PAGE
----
Remember Hewlett-Packard's advertising blitz for digital photography last fall? The striking ads made going digital almost impossible to resist. But HP's unimaginative cameras didn't match the billing. Ironically, HP probably persuaded many folks to buy digital cameras — just not HP's.
One look at the new Photosmart R707, a revamp of last year's clunky 5-megapixel Photosmart 935, shows that HP has come to its senses. The 18-month makeover has created the foundation for a new generation of cameras HP hopes will spearhead a broader push into a crowded market. Besides that, it's real sexy.
"The R707 was about us starting with a clean sheet of paper," says David Ryan, HP's director of marketing for digital cameras. The most obvious result is the packaging. The R707 weighs in at about the same 8 ounces as the 935, but it's a lot leaner. While the 935 feels like a bulky, plastic toy, the R707's compact sturdiness comes off as mature and reassuring. Then HP designed a sleek body of stainless steel and black matte rubber. An indented pocket on the brushed-metal faceplate follows the line of your middle finger, and the soft polymer for the back was inspired by the material used for PDAs and BMW gearshift knobs.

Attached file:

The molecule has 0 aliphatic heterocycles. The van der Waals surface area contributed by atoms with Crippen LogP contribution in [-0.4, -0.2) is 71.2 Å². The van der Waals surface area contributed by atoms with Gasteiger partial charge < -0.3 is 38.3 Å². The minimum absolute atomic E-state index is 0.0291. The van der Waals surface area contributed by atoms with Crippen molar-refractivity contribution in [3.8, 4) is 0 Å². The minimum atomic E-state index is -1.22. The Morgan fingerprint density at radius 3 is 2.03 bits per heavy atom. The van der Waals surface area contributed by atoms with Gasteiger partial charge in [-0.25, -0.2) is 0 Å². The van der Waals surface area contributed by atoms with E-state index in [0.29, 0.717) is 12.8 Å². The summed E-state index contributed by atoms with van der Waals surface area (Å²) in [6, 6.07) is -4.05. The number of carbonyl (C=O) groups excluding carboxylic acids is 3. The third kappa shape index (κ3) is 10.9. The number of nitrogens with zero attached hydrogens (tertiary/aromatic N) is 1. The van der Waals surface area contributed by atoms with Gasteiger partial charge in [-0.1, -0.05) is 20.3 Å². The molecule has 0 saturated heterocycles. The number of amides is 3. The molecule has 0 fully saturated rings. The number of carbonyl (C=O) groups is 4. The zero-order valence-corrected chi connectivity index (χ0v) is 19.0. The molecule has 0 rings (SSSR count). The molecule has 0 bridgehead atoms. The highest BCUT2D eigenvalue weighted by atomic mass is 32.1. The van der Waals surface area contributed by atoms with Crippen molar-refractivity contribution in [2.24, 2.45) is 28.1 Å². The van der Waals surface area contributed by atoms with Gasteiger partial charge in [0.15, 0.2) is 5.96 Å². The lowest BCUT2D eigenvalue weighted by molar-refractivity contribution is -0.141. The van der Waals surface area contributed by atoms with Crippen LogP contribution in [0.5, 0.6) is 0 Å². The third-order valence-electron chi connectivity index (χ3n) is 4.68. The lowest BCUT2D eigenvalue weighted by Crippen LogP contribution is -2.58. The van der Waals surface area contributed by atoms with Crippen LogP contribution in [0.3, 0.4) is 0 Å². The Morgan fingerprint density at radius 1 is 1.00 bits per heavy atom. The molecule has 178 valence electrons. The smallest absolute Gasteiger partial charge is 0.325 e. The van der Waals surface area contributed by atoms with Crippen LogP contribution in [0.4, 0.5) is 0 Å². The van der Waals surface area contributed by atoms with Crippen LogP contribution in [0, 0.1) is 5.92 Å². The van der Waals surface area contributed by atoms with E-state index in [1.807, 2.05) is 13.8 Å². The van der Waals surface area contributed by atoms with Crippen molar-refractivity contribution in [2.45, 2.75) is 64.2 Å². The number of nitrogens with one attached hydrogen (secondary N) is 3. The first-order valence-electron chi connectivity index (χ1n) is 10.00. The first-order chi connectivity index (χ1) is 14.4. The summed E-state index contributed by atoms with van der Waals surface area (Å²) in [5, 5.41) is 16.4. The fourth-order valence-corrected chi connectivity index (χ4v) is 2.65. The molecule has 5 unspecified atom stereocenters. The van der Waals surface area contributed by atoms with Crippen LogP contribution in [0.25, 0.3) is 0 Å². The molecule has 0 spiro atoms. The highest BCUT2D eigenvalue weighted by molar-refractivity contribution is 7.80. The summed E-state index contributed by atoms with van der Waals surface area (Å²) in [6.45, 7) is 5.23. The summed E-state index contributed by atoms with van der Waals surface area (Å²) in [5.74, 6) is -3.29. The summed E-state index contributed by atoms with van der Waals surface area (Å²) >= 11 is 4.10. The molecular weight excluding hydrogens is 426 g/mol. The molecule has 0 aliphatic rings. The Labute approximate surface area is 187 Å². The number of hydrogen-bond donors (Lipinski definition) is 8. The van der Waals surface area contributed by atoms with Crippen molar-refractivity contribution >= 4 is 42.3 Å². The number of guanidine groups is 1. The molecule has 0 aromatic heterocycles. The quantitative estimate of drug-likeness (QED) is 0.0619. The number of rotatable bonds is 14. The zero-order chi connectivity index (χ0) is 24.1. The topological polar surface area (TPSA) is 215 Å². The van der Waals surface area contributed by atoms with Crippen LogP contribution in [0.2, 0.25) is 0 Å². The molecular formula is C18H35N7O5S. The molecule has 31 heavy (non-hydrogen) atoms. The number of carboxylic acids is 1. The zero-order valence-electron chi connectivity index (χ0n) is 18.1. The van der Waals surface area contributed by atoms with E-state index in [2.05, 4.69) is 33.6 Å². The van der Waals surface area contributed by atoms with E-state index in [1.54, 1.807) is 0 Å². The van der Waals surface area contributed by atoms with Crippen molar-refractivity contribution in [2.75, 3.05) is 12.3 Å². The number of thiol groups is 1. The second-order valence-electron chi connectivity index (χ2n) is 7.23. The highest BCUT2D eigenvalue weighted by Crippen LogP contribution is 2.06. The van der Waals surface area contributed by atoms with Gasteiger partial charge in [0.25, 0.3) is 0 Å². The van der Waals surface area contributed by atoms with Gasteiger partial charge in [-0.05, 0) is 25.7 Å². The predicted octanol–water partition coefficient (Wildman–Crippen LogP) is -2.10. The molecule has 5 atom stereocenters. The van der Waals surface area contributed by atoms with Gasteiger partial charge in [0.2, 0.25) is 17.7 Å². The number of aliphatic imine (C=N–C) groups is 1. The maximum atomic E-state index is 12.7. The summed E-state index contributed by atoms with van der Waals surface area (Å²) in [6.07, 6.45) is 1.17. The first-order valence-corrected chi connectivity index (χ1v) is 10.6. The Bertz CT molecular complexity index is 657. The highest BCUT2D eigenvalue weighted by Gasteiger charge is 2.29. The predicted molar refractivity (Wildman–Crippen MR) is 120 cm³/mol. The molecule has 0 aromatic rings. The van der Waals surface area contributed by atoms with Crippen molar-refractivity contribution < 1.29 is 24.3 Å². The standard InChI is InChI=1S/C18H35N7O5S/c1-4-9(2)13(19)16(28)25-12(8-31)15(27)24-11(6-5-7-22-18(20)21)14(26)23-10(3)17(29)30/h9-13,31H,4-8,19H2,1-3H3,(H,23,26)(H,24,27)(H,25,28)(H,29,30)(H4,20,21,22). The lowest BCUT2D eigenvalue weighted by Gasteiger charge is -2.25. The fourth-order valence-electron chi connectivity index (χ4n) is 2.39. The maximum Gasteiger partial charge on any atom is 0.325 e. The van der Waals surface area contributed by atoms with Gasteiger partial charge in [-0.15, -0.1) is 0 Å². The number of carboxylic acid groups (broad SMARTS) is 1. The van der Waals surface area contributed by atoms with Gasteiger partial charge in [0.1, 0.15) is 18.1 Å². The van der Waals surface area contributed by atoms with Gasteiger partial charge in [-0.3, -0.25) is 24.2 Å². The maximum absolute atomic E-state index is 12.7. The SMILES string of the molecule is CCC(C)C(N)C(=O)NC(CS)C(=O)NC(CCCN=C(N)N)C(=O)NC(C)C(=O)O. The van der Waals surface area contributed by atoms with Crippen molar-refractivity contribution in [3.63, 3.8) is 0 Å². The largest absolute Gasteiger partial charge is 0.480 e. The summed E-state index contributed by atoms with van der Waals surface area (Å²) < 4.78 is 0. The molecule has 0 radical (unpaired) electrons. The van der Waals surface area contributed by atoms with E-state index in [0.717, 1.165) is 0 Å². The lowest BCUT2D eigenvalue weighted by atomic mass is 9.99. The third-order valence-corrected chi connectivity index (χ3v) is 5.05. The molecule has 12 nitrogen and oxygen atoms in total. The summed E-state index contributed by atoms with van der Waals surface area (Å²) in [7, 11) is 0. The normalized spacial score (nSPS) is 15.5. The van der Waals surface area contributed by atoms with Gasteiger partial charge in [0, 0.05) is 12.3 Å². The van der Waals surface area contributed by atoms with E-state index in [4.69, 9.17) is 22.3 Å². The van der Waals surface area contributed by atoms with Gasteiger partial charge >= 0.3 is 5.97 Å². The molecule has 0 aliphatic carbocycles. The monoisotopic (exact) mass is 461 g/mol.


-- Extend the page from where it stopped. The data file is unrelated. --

HP also improved the camera's internal architecture, collaborating with Texas Instruments on a chip that could be used to parent future generations. For now, the R707 comes with features that let you fix in-camera what you'd otherwise do on a computer, such as bringing out objects from shadows and removing red eyes. You can even call up your own help desk. Even better, the R707 is priced at a modest $349.99. Better late than never, it's a true contender — an object that has finally caught up to the desire.
A version of this article appeared in the August 2004 issue of Fast Company magazine.